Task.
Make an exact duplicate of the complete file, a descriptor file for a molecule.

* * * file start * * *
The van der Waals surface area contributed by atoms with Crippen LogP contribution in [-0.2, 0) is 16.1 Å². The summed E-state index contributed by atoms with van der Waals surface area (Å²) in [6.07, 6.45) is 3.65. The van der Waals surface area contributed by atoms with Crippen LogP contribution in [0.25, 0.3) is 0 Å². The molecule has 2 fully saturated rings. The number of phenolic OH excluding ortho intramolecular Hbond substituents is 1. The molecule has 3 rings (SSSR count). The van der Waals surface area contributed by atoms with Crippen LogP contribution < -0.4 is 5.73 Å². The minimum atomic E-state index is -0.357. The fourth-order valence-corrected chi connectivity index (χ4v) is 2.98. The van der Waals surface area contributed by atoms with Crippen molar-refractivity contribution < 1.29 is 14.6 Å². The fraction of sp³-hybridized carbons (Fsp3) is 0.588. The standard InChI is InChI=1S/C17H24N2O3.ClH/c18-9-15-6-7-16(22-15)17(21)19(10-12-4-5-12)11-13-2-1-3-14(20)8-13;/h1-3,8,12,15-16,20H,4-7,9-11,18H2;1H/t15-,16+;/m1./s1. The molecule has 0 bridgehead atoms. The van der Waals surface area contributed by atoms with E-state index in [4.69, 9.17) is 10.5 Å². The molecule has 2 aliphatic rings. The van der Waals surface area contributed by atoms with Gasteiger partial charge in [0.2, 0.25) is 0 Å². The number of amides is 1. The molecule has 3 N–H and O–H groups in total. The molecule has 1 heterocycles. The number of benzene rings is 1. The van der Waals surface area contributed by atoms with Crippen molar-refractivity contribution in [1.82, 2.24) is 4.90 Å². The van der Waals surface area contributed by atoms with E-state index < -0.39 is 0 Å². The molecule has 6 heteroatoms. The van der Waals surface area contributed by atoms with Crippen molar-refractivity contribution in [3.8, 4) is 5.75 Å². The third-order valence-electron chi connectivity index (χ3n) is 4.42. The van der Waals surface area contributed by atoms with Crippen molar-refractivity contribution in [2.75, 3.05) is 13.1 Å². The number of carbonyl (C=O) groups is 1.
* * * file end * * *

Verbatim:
The van der Waals surface area contributed by atoms with Crippen LogP contribution in [-0.2, 0) is 16.1 Å². The summed E-state index contributed by atoms with van der Waals surface area (Å²) in [6.07, 6.45) is 3.65. The van der Waals surface area contributed by atoms with Crippen LogP contribution in [0.25, 0.3) is 0 Å². The molecule has 2 fully saturated rings. The number of phenolic OH excluding ortho intramolecular Hbond substituents is 1. The molecule has 3 rings (SSSR count). The van der Waals surface area contributed by atoms with Crippen LogP contribution < -0.4 is 5.73 Å². The minimum atomic E-state index is -0.357. The fourth-order valence-corrected chi connectivity index (χ4v) is 2.98. The van der Waals surface area contributed by atoms with Crippen molar-refractivity contribution < 1.29 is 14.6 Å². The fraction of sp³-hybridized carbons (Fsp3) is 0.588. The standard InChI is InChI=1S/C17H24N2O3.ClH/c18-9-15-6-7-16(22-15)17(21)19(10-12-4-5-12)11-13-2-1-3-14(20)8-13;/h1-3,8,12,15-16,20H,4-7,9-11,18H2;1H/t15-,16+;/m1./s1. The molecule has 0 bridgehead atoms. The van der Waals surface area contributed by atoms with E-state index in [4.69, 9.17) is 10.5 Å². The molecule has 2 aliphatic rings. The van der Waals surface area contributed by atoms with Gasteiger partial charge in [0.2, 0.25) is 0 Å². The number of amides is 1. The molecule has 3 N–H and O–H groups in total. The molecule has 1 heterocycles. The number of benzene rings is 1. The van der Waals surface area contributed by atoms with Crippen molar-refractivity contribution in [1.82, 2.24) is 4.90 Å². The van der Waals surface area contributed by atoms with E-state index < -0.39 is 0 Å². The molecule has 6 heteroatoms. The van der Waals surface area contributed by atoms with Crippen molar-refractivity contribution in [3.8, 4) is 5.75 Å². The third-order valence-electron chi connectivity index (χ3n) is 4.42. The van der Waals surface area contributed by atoms with Crippen molar-refractivity contribution in [2.75, 3.05) is 13.1 Å². The number of carbonyl (C=O) groups is 1.